Conventional and organic corn, soybean, and wheat showed no significant differences in yield. Average yields in all crops were at or above the county levels for conventional farmers in both the conventional and organic systems. Initially, conventional-farming corn yields were higher under the conventional production system, but after a 4-year transition period to organic production, there was no difference in overall corn or other crop yields. In drought years, conventional corn yields were significantly lower than in the organic systems.
Soil carbon affects erosion. Increasing soil carbon and enhancing soil aggregation improve soil resistance to wind and water erosion (Troeh et al. 1999). Our study demonstrated that increased mycorrhizal activity under organic cropping systems was a key aggregating agent. Since water either infiltrates or runs off soil, the water percolating through all test crop systems was measured. Data showed that in the organic systems, percolation was enhanced and water runoff decreased. In addition, organic matter increased in the organic systems, whereas no increase occurred in the conventional systems, further confirming reduced erosion in the former.
Avery cites a study by Green and colleagues (2005) to confirm there is no difference between organic farming and conventional farming in terms of soil erosion. There are serious problems in drawing this conclusion from the abstract of the article: There is no information on what type of organic farming system the measurements were made on, and there is no description of how the organic system was farmed.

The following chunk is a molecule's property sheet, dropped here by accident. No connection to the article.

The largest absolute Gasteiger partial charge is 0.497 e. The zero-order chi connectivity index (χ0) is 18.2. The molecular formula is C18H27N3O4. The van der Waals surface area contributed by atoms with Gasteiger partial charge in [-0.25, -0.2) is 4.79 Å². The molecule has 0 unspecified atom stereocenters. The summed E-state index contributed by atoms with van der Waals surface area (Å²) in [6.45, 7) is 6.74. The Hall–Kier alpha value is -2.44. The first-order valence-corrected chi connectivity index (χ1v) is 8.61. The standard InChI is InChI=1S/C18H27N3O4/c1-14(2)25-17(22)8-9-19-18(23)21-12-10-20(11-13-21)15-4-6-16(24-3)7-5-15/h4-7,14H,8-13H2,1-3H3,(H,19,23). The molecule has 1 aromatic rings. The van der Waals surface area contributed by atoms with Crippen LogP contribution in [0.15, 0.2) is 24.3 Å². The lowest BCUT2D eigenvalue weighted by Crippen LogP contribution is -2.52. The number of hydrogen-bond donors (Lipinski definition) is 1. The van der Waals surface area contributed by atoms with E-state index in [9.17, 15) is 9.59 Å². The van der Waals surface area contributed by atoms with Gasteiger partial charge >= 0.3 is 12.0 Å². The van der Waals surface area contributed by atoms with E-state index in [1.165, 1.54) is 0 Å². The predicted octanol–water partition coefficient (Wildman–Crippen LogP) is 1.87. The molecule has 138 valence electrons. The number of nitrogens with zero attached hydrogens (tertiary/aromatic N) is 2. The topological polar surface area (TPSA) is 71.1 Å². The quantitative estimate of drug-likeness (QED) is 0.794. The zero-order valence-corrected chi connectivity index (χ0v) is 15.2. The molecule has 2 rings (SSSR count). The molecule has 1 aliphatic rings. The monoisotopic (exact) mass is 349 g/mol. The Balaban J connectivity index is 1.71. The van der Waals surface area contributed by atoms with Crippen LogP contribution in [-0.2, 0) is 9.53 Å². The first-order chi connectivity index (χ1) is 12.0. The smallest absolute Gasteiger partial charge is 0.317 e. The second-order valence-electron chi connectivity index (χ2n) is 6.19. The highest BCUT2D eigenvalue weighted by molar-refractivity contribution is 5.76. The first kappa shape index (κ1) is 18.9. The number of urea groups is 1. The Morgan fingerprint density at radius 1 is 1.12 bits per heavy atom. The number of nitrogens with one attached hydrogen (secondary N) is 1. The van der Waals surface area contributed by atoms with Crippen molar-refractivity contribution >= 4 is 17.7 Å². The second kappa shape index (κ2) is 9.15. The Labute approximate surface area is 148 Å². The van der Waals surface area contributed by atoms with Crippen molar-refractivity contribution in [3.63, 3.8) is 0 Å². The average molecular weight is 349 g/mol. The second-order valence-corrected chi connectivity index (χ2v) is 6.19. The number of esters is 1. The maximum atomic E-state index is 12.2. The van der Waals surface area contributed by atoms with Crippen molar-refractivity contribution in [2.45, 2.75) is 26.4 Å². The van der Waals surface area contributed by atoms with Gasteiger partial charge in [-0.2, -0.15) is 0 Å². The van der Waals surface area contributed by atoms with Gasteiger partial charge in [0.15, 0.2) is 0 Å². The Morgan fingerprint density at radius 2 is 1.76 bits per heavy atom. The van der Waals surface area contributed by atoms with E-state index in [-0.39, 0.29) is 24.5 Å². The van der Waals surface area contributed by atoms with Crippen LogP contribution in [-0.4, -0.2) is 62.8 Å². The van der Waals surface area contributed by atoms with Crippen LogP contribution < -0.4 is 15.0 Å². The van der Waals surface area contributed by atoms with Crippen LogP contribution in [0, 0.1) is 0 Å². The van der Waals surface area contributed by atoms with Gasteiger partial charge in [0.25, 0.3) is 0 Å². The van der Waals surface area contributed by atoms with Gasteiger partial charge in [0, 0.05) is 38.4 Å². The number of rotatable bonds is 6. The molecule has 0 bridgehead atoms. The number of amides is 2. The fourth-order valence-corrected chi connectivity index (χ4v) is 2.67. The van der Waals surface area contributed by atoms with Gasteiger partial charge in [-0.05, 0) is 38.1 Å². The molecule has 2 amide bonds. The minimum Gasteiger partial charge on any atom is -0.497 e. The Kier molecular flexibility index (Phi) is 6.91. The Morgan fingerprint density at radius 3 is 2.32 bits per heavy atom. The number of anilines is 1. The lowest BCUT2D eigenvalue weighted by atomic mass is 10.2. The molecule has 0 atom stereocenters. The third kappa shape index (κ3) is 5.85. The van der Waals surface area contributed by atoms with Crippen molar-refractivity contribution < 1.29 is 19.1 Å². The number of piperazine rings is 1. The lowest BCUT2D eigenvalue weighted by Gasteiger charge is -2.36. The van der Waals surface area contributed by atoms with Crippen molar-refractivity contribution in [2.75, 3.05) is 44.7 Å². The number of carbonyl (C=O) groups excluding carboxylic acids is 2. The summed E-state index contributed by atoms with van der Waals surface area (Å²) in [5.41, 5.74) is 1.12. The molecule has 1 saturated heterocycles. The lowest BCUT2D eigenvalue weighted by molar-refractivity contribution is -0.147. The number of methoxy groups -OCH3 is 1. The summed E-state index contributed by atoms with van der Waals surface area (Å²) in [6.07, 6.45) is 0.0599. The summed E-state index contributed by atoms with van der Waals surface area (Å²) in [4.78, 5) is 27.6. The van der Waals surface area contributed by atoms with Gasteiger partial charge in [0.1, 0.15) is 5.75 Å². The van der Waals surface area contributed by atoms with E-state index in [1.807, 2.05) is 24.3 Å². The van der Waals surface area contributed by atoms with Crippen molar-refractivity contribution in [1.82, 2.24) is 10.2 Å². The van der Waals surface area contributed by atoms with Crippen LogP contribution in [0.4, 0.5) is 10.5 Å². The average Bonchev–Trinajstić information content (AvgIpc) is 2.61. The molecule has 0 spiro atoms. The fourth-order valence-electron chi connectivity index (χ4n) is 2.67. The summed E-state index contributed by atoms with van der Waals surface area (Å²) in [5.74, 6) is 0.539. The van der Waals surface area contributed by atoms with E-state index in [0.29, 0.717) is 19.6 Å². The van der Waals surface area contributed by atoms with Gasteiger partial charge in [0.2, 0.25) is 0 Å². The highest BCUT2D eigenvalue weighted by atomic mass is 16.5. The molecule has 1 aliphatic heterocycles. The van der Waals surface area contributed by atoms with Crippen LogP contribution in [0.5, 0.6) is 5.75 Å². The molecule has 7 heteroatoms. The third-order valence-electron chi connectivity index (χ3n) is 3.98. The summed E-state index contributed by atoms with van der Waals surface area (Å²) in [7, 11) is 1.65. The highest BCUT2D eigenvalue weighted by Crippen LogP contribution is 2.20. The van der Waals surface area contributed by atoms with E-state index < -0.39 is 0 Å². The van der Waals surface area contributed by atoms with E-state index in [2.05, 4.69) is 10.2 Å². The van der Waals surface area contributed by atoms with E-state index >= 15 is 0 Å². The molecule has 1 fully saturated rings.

Although no-till corn has soil conservation merits, it has several costs, including increased pesticide and nitrogen fertilizer use; more weeds, insects, slugs, and voles; and corn seed needs (Troeh et al. 1999). No-till corn requires more fossil energy than conventional culture. In our experiments, the organic corn systems required 30% less energy. Finally, results showed that tillage in organic systems built organic matter at a rate comparable to that of no-till agriculture (Troeh et al. 1999).